Penthouse Retrospective

by Michael Estrin Originally Published: July, 2010

Survive Alive | 10 Years Ago This Month

That’s why Emergency author Strauss says he learned how to escape from the flex cuffs and tie wraps that are often used in lieu of metal shackles during widespread disasters.

“It’s actually pretty easy,” Strauss says. “But it helps if you’re wearing shoelaces made of paracord [a super strong nylon rope used by U.S. Special Forces]. “

The idea is pretty simple. Use a lace to burn through the plastic tie. To do that, you need only remove one lace (easier if your hands are tied in front of your body), tie loops on each end of it, place the length of the lace across the flex cuff, and place your feet in each of the lace loops. By making a bicycle motion with your legs, you create friction, which will eventually disintegrate the flex cuff, allowing you to snap it apart.

NO KEYS, NO PROBLEM

There aren’t a lot of disaster scenarios in which a car doesn’t come into play. But if you don’t have access to a car, and you need wheels pronto, you’re going to have to make use of what’s handy.

Your first instinct might be to hot-wire a car. But there’s an easier way that could save you valuable minutes, and all you need are a screwdriver and a wrench. “Just put the screwdriver in the ignition and use the wrench to turn it,” Strauss says. “You’ll fuck up the car, but you’ll get it going.”

It’s a pretty foolproof method, but Strauss warns that you’re better off sticking to older models because the more electronics in the car, the harder it is to “borrow.”

And with lots of abandoned cars cluttering the road, you might think a motorcycle would be easier to get around on. Forget it, Easy Rider. “It’s not hard for someone to knock you off a bike, and then you’re screwed,” Strauss says.

WHERE ARE YOU GOING?

If you’re dealing with a large disaster area, you’re going to be in for quite a trek, and it’s important to know where you’re going and — if possible — what’s ahead.

“The key is the high ground,” Reyes says. “Get somewhere that’s elevated-you’ll be able to plot a way out, and you’ll be safer because it’s easier to see if someone is coming.”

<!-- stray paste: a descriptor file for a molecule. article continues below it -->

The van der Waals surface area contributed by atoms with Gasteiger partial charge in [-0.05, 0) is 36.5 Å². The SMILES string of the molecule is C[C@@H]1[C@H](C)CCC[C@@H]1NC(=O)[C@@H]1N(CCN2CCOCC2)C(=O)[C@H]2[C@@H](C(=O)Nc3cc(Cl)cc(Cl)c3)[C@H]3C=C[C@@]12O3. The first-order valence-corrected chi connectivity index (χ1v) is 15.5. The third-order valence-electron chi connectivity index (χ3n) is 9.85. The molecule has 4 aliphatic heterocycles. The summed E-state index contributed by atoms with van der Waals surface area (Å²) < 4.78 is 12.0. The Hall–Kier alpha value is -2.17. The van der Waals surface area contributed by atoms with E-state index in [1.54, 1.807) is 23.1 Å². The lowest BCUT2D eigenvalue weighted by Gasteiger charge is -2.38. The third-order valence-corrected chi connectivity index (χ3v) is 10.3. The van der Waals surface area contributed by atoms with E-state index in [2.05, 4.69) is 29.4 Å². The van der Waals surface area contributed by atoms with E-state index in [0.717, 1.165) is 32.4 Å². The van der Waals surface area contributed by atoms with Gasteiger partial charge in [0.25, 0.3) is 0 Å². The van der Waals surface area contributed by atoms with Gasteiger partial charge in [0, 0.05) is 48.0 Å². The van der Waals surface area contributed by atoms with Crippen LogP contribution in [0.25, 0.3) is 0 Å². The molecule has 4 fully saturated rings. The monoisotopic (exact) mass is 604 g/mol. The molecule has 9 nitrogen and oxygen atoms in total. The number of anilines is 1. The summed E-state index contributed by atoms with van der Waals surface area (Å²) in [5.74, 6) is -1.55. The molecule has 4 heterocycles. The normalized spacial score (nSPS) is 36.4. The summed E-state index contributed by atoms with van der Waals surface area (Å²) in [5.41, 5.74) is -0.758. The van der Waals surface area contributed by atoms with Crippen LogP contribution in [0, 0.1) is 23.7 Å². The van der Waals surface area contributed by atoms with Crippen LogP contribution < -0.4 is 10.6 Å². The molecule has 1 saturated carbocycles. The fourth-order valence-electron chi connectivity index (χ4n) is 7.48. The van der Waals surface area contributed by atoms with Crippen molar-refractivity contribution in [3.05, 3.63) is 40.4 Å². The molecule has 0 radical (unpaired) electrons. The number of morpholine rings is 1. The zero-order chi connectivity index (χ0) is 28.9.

Of course, if you happen to have a map and a compass, you’re way ahead of the game. With those tools in hand, Reyes suggests orienting the map, which is an almost foolproof method of navigation. To get on-course, simply lay the compass along the north/south lines of the map and turn the map until it lines up with the terrain. From there, you should be able to navigate using major landmarks like rivers and tall buildings (assuming they’re still standing).

WHICH LAND IS YOUR LAND?

There are some basic no-brainers that everyone should be aware of when it comes to surviving a disaster. Have cash on hand. Have duplicates of important documents like passports and birth certificates. And have a couple of phone numbers memorized. But, according to Strauss, one thing you might consider is looking into dual citizenship.

“Depending on the disaster, it’s possible that some countries will be better off than others, and you’ll want to have citizenship lined up elsewhere in case you need it.”

If you’ve got parents or grandparents from other countries, there’s a good chance you qualify for dual citizenship, Strauss explains. You should research this immediately. But even if

your U.S. heritage runs deep, there are countries that will take you in if you buy land there. Which is exactly what Strauss did in St. Kitts.

TEAMING UP

Unless you’re a military commando, you probably won’t get very far on your own. But teaming up with other survivors after a disaster can be a dicey proposition. “You’ve got to look at everyone as a potential threat,” Reyes says. “If you come across other people, there could be an opportunity there. But you have to operate from a position of strength.”

According to Reyes, that means leaving nothing to chance when you set up a meeting. “Observe them to gather intelligence and establish their routines,” he advises. “After that, sneak into their camp and leave a note directing them to meet you at a specific time and place of your choosing. But get to the meeting place first, and make sure that you have an escape plan if you don’t like what you see.”

DOWN,BOY!

Sex should be the last thing on your mind in a disaster, but if you get the urge or the opportunity, Ramirez offers this advice: “Don’t do it. You don’t know who’s about to get sick, and sex, or even kissing, will spread diseases that can be fatal in a disaster.”

So if by some chance you’ve managed to save a total hottie, wait until you’ve made it to safety to get it on.

MORALE BOOST

It probably will be the last thing on your mind when the world goes to hell, but if you can remember to grab some laminated photos of loved ones, you’ll be a lot better off, says Reyes.

“It may not sound like much, but pictures of the people you love can help you keep your sanity, and that will help you make good decisions and save your life.”

The boy scouts are a mess these days, but that does not mean that being prepared has become a horrible idea. We just need to survive.

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